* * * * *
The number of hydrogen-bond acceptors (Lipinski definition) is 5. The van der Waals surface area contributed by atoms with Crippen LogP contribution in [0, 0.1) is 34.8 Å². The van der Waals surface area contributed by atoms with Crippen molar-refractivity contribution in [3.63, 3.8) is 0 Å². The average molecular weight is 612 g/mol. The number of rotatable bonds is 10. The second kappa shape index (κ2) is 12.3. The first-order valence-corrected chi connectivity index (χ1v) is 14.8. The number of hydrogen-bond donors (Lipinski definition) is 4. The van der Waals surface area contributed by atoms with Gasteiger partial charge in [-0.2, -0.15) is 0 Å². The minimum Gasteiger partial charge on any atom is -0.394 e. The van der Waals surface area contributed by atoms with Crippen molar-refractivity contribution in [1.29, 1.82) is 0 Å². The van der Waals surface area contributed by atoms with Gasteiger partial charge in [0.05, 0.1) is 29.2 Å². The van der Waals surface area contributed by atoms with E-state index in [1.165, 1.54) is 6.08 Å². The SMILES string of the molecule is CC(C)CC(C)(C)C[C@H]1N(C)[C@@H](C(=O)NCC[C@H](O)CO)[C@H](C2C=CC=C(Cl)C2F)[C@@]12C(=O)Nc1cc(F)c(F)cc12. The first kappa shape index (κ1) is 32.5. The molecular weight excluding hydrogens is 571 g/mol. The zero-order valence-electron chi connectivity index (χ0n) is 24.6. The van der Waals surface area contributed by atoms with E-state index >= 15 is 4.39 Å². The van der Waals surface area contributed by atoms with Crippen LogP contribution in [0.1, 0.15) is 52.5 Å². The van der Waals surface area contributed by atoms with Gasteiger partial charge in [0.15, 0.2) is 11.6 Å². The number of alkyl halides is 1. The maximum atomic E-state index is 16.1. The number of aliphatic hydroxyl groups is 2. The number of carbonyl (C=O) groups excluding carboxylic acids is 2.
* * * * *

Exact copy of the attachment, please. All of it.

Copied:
The number of hydrogen-bond acceptors (Lipinski definition) is 5. The van der Waals surface area contributed by atoms with Crippen LogP contribution in [0, 0.1) is 34.8 Å². The van der Waals surface area contributed by atoms with Crippen molar-refractivity contribution in [3.63, 3.8) is 0 Å². The average molecular weight is 612 g/mol. The number of rotatable bonds is 10. The second kappa shape index (κ2) is 12.3. The first-order valence-corrected chi connectivity index (χ1v) is 14.8. The number of hydrogen-bond donors (Lipinski definition) is 4. The van der Waals surface area contributed by atoms with Gasteiger partial charge in [-0.2, -0.15) is 0 Å². The minimum Gasteiger partial charge on any atom is -0.394 e. The van der Waals surface area contributed by atoms with Crippen molar-refractivity contribution in [1.29, 1.82) is 0 Å². The van der Waals surface area contributed by atoms with Gasteiger partial charge in [0.05, 0.1) is 29.2 Å². The van der Waals surface area contributed by atoms with E-state index in [1.165, 1.54) is 6.08 Å². The SMILES string of the molecule is CC(C)CC(C)(C)C[C@H]1N(C)[C@@H](C(=O)NCC[C@H](O)CO)[C@H](C2C=CC=C(Cl)C2F)[C@@]12C(=O)Nc1cc(F)c(F)cc12. The first kappa shape index (κ1) is 32.5. The molecular weight excluding hydrogens is 571 g/mol. The zero-order valence-electron chi connectivity index (χ0n) is 24.6. The van der Waals surface area contributed by atoms with E-state index >= 15 is 4.39 Å². The van der Waals surface area contributed by atoms with Crippen LogP contribution in [0.1, 0.15) is 52.5 Å². The van der Waals surface area contributed by atoms with Gasteiger partial charge in [0.15, 0.2) is 11.6 Å². The number of alkyl halides is 1. The maximum atomic E-state index is 16.1. The number of aliphatic hydroxyl groups is 2. The number of carbonyl (C=O) groups excluding carboxylic acids is 2.